Gold has proven its unquestionable worth, countless times over, as protection against destruction of value. Gold is the only form of money that has survived for over 5,000 years. Gold is also a great way to diversify a portfolio because it is not positively correlated with other assets.
Gold is regaining its historical money status: For 2,000 years, money was made of gold and silver. Since 1971 and the end of the gold standard, we are living in a monetary “experiment” that has failed, as all other money experiments with currencies non-convertible into tangible assets have failed. Historically, these experiments with non-convertible paper currencies last for an average of 27 years. The dollar experiment is already 50 years old... it is coming to an end.
Physical gold cannot go bankrupt and default on promises or obligations.
Gold miners cannot increase their gold production. Demand is stronger than supply and the 2008 “credit crunch” has put a dent in gold producers’ capacity to secure financing for new projects that could increase gold production.
The inability of governments to balance budgets and the implementation of low interest rates are quite likely to bring about a destructive bout of hyperinflation. By printing billions of new dollars and euros, governments devalue their currencies, generating inflation and the risk of hyperinflation. When a larger amount of money is spread on a finite amount of goods, all prices increase nominally, generating inflation.
Derivatives (“financial weapons of mass destruction”, as Warren Buffett calls them) are destabilizing the banks’ financial health. They represent one quadrillion dollars, or 16 times the world’s GDP. The explosion of this time bomb could bring about the bankruptcy of the whole financial system.
Gold is still extremely under-valued, in relation to the colossal amount of printed paper money. If, as certain analysts are anticipating, we are on the road to a hyperinflationary period, money will be destroyed along with its purchasing power. Those holding dollars or any other form of paper currency will lose a significant part of their purchasing power. In tracking money supply, gold can help investors protect against potentially excessive asset price inflation and currency debasement. The “Gold/Dow Jones ” ratio allows us to see the level of gold valuation for the long term. Historically, gold is properly valued when the Gold/Dow Jones ratio is between 1 and 2. As of september 2022, that ratio stands at 18. This clearly shows that gold is undervalued in comparison with stocks. We could add to that the stock markets plunging all around the world and the freefall of real estate in some countries (or its over-valuation in France, for instance), not to mention the risks with sovereign bonds. Demand for gold as an investment is accelerating but we are still at the beginning of this phenomenon. Very few people own gold or silver in their investment portfolios. It is impossible to call gold in a bubble when a mere 1% of world savings is presently invested in it. Historically, the average investment in physical gold has always been around 15%. Taking inflation into account to reach its historic peak of $850 in 1980, the price of gold should be much higher, even as high as $7,500 an ounce, according to some experts.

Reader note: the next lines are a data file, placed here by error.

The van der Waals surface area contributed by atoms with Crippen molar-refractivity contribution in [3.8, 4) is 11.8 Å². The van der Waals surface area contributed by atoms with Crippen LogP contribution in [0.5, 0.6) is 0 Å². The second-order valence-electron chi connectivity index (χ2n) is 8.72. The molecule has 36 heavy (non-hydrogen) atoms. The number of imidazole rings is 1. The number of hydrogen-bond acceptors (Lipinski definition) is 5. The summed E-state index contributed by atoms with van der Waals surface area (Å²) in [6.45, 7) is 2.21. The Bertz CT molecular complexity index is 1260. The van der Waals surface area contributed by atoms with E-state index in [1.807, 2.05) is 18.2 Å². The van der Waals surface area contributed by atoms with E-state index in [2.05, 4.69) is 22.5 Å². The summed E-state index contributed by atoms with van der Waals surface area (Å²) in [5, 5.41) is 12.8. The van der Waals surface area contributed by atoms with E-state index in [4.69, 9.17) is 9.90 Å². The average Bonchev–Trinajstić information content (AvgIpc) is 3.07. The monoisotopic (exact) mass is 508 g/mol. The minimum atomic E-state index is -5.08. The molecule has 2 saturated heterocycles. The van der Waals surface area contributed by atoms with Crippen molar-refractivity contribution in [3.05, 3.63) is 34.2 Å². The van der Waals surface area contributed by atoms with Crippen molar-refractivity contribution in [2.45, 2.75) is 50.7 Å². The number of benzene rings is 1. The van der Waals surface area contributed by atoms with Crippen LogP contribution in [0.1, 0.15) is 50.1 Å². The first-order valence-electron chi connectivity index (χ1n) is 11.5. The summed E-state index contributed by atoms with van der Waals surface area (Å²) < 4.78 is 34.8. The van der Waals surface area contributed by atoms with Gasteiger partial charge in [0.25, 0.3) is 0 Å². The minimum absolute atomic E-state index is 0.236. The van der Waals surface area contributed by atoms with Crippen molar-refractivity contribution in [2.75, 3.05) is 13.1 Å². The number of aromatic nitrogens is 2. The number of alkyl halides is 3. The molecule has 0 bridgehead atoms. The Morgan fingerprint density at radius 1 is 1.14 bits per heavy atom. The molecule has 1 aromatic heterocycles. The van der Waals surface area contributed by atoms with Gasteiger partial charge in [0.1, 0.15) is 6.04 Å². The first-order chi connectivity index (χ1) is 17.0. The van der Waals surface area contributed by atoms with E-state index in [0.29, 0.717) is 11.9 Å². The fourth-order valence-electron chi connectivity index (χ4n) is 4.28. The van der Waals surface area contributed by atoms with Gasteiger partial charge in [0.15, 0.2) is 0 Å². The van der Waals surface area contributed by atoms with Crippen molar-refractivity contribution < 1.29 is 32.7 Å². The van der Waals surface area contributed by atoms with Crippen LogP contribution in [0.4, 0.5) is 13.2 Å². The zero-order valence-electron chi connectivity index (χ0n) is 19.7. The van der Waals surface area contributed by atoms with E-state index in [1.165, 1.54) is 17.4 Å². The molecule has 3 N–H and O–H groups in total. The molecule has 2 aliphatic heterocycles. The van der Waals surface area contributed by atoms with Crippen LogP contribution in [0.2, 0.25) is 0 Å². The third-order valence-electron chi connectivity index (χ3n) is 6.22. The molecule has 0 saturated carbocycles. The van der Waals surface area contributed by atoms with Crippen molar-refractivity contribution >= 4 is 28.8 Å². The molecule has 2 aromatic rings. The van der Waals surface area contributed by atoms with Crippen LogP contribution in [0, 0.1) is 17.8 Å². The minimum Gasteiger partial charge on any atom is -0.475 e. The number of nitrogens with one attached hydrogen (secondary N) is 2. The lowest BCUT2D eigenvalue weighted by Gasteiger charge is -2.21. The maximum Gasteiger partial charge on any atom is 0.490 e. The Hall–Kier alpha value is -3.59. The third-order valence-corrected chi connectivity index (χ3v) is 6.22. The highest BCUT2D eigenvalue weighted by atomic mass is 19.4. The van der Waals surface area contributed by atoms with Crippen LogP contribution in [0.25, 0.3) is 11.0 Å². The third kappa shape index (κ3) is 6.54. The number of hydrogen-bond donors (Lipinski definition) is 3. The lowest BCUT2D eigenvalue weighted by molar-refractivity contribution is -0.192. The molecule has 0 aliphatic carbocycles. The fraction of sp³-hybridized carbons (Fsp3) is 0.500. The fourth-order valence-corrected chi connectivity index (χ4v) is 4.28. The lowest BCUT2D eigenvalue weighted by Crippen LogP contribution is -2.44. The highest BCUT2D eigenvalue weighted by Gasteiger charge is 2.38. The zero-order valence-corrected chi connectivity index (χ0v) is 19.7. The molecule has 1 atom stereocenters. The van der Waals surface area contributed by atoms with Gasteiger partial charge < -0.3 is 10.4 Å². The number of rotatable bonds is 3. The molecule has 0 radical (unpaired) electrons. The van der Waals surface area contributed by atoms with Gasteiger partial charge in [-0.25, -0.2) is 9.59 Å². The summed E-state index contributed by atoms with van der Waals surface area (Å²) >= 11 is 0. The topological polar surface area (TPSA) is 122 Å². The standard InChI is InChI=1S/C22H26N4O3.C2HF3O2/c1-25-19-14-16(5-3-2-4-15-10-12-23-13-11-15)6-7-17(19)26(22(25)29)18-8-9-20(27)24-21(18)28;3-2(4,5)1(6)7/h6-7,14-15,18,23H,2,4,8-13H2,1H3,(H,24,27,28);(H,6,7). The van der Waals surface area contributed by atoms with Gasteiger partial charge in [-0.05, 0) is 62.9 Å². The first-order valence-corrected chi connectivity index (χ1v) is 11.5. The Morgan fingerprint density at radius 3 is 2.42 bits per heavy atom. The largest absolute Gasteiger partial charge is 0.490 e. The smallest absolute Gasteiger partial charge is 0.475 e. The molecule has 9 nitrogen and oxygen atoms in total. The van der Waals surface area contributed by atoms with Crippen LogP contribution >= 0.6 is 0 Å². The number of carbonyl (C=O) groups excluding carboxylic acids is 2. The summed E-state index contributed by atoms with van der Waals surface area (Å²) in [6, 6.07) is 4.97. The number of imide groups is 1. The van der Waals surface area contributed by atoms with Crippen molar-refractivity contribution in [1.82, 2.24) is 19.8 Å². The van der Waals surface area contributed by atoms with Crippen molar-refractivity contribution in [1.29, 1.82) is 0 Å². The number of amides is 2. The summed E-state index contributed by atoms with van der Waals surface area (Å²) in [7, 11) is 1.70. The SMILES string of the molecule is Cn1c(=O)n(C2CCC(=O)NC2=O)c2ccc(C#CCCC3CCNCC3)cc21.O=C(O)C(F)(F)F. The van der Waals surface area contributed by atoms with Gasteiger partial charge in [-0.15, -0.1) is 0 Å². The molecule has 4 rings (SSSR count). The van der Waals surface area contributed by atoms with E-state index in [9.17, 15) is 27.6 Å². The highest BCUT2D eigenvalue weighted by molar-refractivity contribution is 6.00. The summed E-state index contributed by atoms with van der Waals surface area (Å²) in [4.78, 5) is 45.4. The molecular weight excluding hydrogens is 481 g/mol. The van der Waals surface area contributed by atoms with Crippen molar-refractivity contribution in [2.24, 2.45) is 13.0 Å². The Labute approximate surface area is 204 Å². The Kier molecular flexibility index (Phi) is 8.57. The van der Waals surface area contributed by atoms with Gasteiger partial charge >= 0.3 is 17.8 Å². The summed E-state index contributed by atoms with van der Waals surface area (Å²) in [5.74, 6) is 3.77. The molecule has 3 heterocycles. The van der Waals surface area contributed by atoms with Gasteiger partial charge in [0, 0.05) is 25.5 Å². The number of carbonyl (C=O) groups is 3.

There is a growing awareness of the fact that several issuers of financial products to invest in gold (ETFs, gold certificates) do not have the amount of gold they claim to own: There is 100 times more paper gold sold via certificates than there is actual physical gold sitting in the vaults of these certificate-issuers. Consult Dan Popescu’s analysis: "How Much Gold has been Leased Throughout the World". Only invest in PHYSICAL gold that you own in your name. Do not expose yourself to any risk of counterparty default.
The demise of the dollar as the international reserve currency is unavoidable: Faced with the accelerating devaluation of the dollar, made possible by “quantitative easing” policies (or out-of-control money printing), all countries with excessive monetary reserves (generally denominated in dollars) are trying to convert their dollars into tangible assets. A number of central banks in countries such as Russia, China and Brazil are converting their dollars into gold in order to preserve the purchasing power of their reserves. This run from the dollar toward real assets (gold, silver, farmland) is irreversible and helps speed up the dollar’s devaluation. The other international currencies do not constitute an alternative, because they are all based on unconvertible paper. Most countries hold much of their reserves in dollars, since it is the international currency reserve. But the dollar is not playing its role of “reserve” of value anymore. The acceleration of de-dollarization will therefore inevitably lead to an increase in the demand for gold.
Central banks are net buyers of gold. Central banks are no longer selling gold on the markets. They are reducing the supply and are now buying gold in order to limit their exposure to the loss of purchasing power of their reserve currencies, consisting mainly of dollars. Central banks in Asia, the Middle East and Russia are seeing their dollar reserves lose purchasing power as billions of new dollars are issued by the Federal Reserve. India, la Russia et la China are accumulating large quantities of gold very rapidly, to the detriment of Western powers.